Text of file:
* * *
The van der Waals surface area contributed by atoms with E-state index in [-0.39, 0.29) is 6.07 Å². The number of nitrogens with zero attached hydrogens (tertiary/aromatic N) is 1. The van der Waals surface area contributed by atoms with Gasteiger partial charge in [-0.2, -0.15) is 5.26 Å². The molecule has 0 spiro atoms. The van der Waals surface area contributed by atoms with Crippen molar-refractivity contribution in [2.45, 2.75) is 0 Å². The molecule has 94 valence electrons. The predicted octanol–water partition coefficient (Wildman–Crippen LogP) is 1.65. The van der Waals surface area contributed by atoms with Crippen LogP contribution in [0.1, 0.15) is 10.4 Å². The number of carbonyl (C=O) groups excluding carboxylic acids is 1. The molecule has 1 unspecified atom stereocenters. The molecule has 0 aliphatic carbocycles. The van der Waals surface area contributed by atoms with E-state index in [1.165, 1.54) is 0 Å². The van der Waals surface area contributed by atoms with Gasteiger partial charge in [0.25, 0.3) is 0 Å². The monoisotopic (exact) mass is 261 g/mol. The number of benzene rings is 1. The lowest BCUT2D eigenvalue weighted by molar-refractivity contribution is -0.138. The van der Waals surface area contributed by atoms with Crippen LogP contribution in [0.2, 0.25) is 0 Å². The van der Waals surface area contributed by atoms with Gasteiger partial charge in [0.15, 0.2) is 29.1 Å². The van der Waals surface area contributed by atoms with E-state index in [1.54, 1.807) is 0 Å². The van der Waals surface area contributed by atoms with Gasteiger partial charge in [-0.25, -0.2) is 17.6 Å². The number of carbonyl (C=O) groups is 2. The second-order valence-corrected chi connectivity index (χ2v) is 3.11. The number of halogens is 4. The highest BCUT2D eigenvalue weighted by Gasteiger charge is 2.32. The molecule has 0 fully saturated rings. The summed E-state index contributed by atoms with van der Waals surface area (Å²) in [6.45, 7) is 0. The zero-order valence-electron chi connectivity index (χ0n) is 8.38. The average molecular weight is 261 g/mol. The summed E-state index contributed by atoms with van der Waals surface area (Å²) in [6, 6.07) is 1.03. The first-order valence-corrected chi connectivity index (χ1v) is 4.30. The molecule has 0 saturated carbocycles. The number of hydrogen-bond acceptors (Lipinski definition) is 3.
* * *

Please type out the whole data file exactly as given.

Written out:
The van der Waals surface area contributed by atoms with E-state index in [-0.39, 0.29) is 6.07 Å². The number of nitrogens with zero attached hydrogens (tertiary/aromatic N) is 1. The van der Waals surface area contributed by atoms with Gasteiger partial charge in [-0.2, -0.15) is 5.26 Å². The molecule has 0 spiro atoms. The van der Waals surface area contributed by atoms with Crippen molar-refractivity contribution in [2.45, 2.75) is 0 Å². The molecule has 94 valence electrons. The predicted octanol–water partition coefficient (Wildman–Crippen LogP) is 1.65. The van der Waals surface area contributed by atoms with Crippen LogP contribution in [0.1, 0.15) is 10.4 Å². The number of carbonyl (C=O) groups excluding carboxylic acids is 1. The molecule has 1 unspecified atom stereocenters. The molecule has 0 aliphatic carbocycles. The van der Waals surface area contributed by atoms with E-state index in [1.165, 1.54) is 0 Å². The van der Waals surface area contributed by atoms with Gasteiger partial charge in [0.25, 0.3) is 0 Å². The monoisotopic (exact) mass is 261 g/mol. The number of benzene rings is 1. The lowest BCUT2D eigenvalue weighted by molar-refractivity contribution is -0.138. The van der Waals surface area contributed by atoms with Crippen LogP contribution in [0.2, 0.25) is 0 Å². The van der Waals surface area contributed by atoms with Gasteiger partial charge in [0.15, 0.2) is 29.1 Å². The van der Waals surface area contributed by atoms with E-state index in [1.54, 1.807) is 0 Å². The van der Waals surface area contributed by atoms with Gasteiger partial charge in [-0.25, -0.2) is 17.6 Å². The number of carbonyl (C=O) groups is 2. The second-order valence-corrected chi connectivity index (χ2v) is 3.11. The number of halogens is 4. The highest BCUT2D eigenvalue weighted by Gasteiger charge is 2.32. The molecule has 0 fully saturated rings. The summed E-state index contributed by atoms with van der Waals surface area (Å²) in [6.45, 7) is 0. The zero-order valence-electron chi connectivity index (χ0n) is 8.38. The average molecular weight is 261 g/mol. The summed E-state index contributed by atoms with van der Waals surface area (Å²) in [6, 6.07) is 1.03. The first-order valence-corrected chi connectivity index (χ1v) is 4.30. The molecule has 0 saturated carbocycles. The number of hydrogen-bond acceptors (Lipinski definition) is 3.